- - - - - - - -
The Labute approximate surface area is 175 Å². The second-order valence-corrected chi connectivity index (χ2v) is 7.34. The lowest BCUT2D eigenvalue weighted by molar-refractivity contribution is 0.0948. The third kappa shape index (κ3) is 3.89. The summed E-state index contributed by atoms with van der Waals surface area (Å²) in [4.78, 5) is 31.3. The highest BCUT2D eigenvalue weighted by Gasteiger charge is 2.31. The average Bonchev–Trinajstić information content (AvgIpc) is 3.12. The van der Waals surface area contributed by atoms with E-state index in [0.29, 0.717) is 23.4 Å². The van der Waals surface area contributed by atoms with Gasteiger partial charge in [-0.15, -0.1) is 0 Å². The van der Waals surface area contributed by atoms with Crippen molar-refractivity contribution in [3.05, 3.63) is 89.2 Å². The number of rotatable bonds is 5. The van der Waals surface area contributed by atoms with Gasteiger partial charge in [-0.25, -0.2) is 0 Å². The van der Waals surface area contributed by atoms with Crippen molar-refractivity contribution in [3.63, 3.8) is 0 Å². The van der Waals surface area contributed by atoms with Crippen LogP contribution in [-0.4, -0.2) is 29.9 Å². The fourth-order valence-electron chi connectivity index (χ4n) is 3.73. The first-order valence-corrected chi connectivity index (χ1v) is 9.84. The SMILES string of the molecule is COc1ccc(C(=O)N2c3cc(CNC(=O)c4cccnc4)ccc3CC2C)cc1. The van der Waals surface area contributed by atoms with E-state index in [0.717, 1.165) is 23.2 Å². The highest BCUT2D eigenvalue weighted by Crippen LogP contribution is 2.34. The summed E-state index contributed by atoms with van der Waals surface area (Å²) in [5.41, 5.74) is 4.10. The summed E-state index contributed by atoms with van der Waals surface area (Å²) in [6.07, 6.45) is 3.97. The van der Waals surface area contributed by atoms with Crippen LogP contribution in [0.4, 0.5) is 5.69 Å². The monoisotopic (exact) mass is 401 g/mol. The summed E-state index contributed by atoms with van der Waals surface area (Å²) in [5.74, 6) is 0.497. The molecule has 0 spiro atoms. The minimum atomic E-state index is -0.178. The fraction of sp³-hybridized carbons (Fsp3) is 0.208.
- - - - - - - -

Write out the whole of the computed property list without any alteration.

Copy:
The Labute approximate surface area is 175 Å². The second-order valence-corrected chi connectivity index (χ2v) is 7.34. The lowest BCUT2D eigenvalue weighted by molar-refractivity contribution is 0.0948. The third kappa shape index (κ3) is 3.89. The summed E-state index contributed by atoms with van der Waals surface area (Å²) in [4.78, 5) is 31.3. The highest BCUT2D eigenvalue weighted by Gasteiger charge is 2.31. The average Bonchev–Trinajstić information content (AvgIpc) is 3.12. The van der Waals surface area contributed by atoms with E-state index in [0.29, 0.717) is 23.4 Å². The van der Waals surface area contributed by atoms with Gasteiger partial charge in [-0.15, -0.1) is 0 Å². The van der Waals surface area contributed by atoms with Crippen molar-refractivity contribution in [3.05, 3.63) is 89.2 Å². The number of rotatable bonds is 5. The van der Waals surface area contributed by atoms with Gasteiger partial charge in [-0.25, -0.2) is 0 Å². The van der Waals surface area contributed by atoms with Crippen molar-refractivity contribution in [3.63, 3.8) is 0 Å². The van der Waals surface area contributed by atoms with Crippen LogP contribution in [-0.4, -0.2) is 29.9 Å². The fourth-order valence-electron chi connectivity index (χ4n) is 3.73. The first-order valence-corrected chi connectivity index (χ1v) is 9.84. The SMILES string of the molecule is COc1ccc(C(=O)N2c3cc(CNC(=O)c4cccnc4)ccc3CC2C)cc1. The van der Waals surface area contributed by atoms with E-state index in [0.717, 1.165) is 23.2 Å². The highest BCUT2D eigenvalue weighted by Crippen LogP contribution is 2.34. The summed E-state index contributed by atoms with van der Waals surface area (Å²) in [5.41, 5.74) is 4.10. The summed E-state index contributed by atoms with van der Waals surface area (Å²) in [6.07, 6.45) is 3.97. The van der Waals surface area contributed by atoms with Crippen LogP contribution in [0.4, 0.5) is 5.69 Å². The monoisotopic (exact) mass is 401 g/mol. The summed E-state index contributed by atoms with van der Waals surface area (Å²) in [5.74, 6) is 0.497. The molecule has 0 spiro atoms. The minimum atomic E-state index is -0.178. The fraction of sp³-hybridized carbons (Fsp3) is 0.208.